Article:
Unidentified speaker: One of the most intelligent things that has been said is that feeling without practice cannot exist; it has no meaning. So let's see what the theory of Homer, the practice of this theory, actually is in trying to examine history. There is not too much said about his theory.
Dr. Demetrius: I know. I have already read the epics and the vast criticism written about them. I leave everything up to you. You read the epics and you come to whatever conclusions you want. This isn't the place to discuss and to explore all the crucial thought that may be found in these epics. I specialize in Greek scholarship; and Marx, from my point of view, is not a profound thinker. Marx's writings reveal what he has borrowed from ancient philosophers, particularly Plato. He has produced nothing original. I can't cover all this vast territory here now, but as I have stated, you read the epics and you must come to your own conclusions.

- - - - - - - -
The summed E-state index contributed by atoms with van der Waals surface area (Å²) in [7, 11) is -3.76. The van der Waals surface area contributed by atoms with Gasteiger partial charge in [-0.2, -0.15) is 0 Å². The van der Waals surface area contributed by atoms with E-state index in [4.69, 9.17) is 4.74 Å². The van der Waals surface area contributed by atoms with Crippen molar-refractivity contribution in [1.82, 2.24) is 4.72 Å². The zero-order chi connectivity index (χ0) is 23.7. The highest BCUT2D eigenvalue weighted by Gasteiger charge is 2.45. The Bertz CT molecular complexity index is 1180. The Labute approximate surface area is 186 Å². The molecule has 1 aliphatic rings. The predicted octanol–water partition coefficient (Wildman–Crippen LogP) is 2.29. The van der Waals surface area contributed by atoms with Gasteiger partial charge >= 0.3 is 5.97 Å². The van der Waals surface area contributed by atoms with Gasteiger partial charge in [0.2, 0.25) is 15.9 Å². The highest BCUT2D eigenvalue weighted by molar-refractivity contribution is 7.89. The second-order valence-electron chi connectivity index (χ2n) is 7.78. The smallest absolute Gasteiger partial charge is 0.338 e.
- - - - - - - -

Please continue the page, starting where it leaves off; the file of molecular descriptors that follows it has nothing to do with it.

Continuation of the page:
Now, pre-Socratic philosophers have related to this Homeric doctrine. Thales, in particular, has expounded on it and you can locate this in his Fragments. I have traced Homeric influence throughout the ages, and his doctrine has clearly made man the center of the universe. This form of humanism has influenced every important writer and artist throughout the annals of history. Marx has no elements of Homeric humanism in his works.
Unidentified speaker: I studied initially the Iliad and the Odyssey in Rome, and I know Homer somewhat. The problem for me now is how to look at man from this Homeric point of view. Your interpretation differs from what I learned when I was a student in Rome.
Dr. Demetrius: Well, let me tell you, Roman philosophy has been related to Homeric excellence. Cicero himself is so very Homeric. The Romans borrowed the idea of excellence from the Greeks. They sent their children to study at Greek institutions. Horace, in his treatise on poetry, borrowed from Greek sources. Rome, and even the Etruscans, borrowed from Athens in art and literature. If you study Roman art, architecture and literature, you will be amazed at the Greek influence. But much of this has to go back to the fountainhead, and this is Homer. Homer relied on man, his inspirations and potentialities. Homer created humanism, and Homeric humanism has been the backbone of European civilization.